YOU ARE HERE: LAT HomeCollections

Un-Bear-able Loss for 'Army'

Golf: Forty years ago this month, Jack Nicklaus beat Arnold Palmer, and his legion of fans, in a playoff at the U.S. Open to win his first major.


Jack Nicklaus first saw Arnold Palmer play golf in 1954, first played against him in 1958 and first challenged him for a major title in 1960.

But it was in the 1962 U.S. Open at Oakmont Country Club outside Pittsburgh, 40 years ago this month, in Palmer's backyard and on his back nine, that the 22-year-old rookie Nicklaus began nudging Palmer off golf's throne.

Imagine the gall of that kid Jack, wielding his crooked stick against Arnie's Army.

Palmer's bond with western Pennsylvania had been forged almost as tungsten steel. He grew up in Latrobe, 40 miles east of Pittsburgh. Palmer's father, Pap, tended the grounds at Latrobe Country Club, and it was there that Arnie swatted buckets of balls with a swing so cork-screwy it would later give teaching pros the willies.

Oakmont '62 was a homecoming, and Palmer swaggered like John Wayne toward it. Palmer was a driver in a bag of tour-playing wedges, an icon with Grand Slam notions in the wake of his third Masters title in April.

There was not a more transcendent figure in sports than Palmer--talented, tan, taut and only 32--no one who better capitalized on his charisma at a time when 90% of American households received the gift of television; all those electromagnetic waves god-knows-how reconvening into our Kennedy-presidency living rooms.

"It's hard for me to capture in words the magnitude of Arnold Palmer in golf at that time," Nicklaus writes in "Jack Nicklaus: My Story." "He was not only the game's undisputed king, but the emperor-in-chief of contemporary American sports heroes."

The Open at Oakmont was supposed to be a coronation, not a coup d'etat. Palmer fans were rabid to the point of salivation and different, maybe the first in golf who didn't applaud politely during play and extend pinkies at clubhouse tea socials.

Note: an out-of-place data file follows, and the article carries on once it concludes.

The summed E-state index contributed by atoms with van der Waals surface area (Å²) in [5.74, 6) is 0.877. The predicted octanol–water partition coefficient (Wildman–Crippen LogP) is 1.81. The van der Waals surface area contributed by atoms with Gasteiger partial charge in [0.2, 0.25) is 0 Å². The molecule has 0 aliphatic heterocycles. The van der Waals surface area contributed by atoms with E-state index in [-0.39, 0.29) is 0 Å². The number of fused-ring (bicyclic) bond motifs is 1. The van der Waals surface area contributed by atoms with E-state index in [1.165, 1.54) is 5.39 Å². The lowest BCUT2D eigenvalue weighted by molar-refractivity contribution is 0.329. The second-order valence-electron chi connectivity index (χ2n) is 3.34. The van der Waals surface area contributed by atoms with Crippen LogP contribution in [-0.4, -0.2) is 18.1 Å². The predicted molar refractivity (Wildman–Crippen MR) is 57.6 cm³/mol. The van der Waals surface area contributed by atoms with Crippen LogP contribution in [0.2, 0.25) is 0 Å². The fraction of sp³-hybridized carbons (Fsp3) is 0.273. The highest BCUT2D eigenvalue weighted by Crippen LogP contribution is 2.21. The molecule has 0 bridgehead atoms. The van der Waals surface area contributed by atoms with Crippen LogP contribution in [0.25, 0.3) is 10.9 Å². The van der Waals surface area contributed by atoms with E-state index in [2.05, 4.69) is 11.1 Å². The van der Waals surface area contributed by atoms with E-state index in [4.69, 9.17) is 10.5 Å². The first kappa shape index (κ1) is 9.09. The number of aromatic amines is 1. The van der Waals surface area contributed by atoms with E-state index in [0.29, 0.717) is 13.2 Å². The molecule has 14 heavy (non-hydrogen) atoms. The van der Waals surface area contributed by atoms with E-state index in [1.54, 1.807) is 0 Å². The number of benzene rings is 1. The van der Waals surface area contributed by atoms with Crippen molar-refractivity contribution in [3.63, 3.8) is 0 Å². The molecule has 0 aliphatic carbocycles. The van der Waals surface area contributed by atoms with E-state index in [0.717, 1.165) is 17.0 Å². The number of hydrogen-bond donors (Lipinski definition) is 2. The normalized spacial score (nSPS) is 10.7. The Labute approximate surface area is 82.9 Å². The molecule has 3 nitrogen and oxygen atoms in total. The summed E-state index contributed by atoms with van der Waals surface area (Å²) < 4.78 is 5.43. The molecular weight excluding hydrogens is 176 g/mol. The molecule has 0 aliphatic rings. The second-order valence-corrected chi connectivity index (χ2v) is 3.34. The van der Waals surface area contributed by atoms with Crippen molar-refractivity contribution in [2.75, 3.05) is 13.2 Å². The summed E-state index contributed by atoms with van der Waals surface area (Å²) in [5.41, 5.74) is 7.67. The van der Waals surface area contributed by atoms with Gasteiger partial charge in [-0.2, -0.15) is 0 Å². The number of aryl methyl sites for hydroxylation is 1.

Palmer followers were beer and bratwurst types--Cleveland Brown fans minus the dog biscuits--and in no mood to accommodate an unkempt kid from Columbus.

Arnie's Army was out in force at Oakmont and in for a shock.

Jack Nicklaus?

He was a crew-cut blond who could have benefited from charm school and sunscreen. His body type leaned toward early Bob's Big Boy and he dressed as if Ray Charles had picked out his clothes--hit the road like that, Jack?

"Always friendly," author Dan Jenkins, who covered the 1962 Open, recalls of Nicklaus, "but my god he was unsightly."

A black hat to Palmer's white?

"Not among the press," Jenkins says, "but he was among fans. They wanted Arnold to win every damn week."

Palmer knew Nicklaus was rising, sure as the sun. He even made a mental notation when the two first played together in a 1958 exhibition--take flier on this guy.

As a 20-year-old amateur, Nicklaus had nearly toppled Palmer at Cherry Hills in 1960, before Palmer staged his famous charge to salvage what turned out to be his only U.S. Open title.

Yet few thought Palmer was susceptible at Oakmont, although one man had a hunch: Arnold Palmer.

"You'd better watch the fat boy," Palmer told reporters.

Fat chance, right?

Nicklaus turned pro in late 1961 and went winless in his first 16 PGA Tour events. In his debut at the Los Angeles Open, Nicklaus finished 50th and took home a whopping $33.33. A few months into his career, Nicklaus wondered if he would ever win, asking himself, "When, oh when, is it going to happen?"

Oakmont was the happening.

Jack rode in on the Pennsylvania Turnpike and knocked golf on its grass, stunning Palmer in a playoff and changing golf's face from chiseled to cherubic.

"That tournament was a turning point for both men," John Feinstein writes in his book, "The Majors." "It was a launching pad for Nicklaus and the beginning of the end for Palmer as a dominant player."

Or so went the myth.

Actually, the truth has more nuances.

Ken Bowden, who has written 11 books about Nicklaus, knows better than most.

"The baton wasn't passed in '62, but there was a sign it was going to be," Bowden says. "It was the beginning of the rivalry. It certainly wasn't the end of Arnold."

In fact, Palmer won two of his seven major titles after that 1962 defeat by Nicklaus. Palmer rebounded from Oakmont to take the 1962 British Open at Troon by six shots and earned his fourth Masters' green jacket in 1964, another six-shot victory.

Palmer, not Nicklaus, was named PGA player of the year in 1962, and Palmer won the money title in '62 and 1963.

Palmer's two post-Oakmont major victories rank as his most dominating and satisfying accomplishments. He remained a factor in major events through 1970. Palmer lost heart-wrenching U.S. Open playoffs to Julius Boros in 1963 and Billy Casper in 1966--who would ever forget Palmer's final-round collapse at San Francisco's Olympic Club?--and finished second to Nicklaus at Baltusrol in 1967.

Palmer also finished second in the PGA Championship three times, in 1964, '68 and 1970.

Los Angeles Times Articles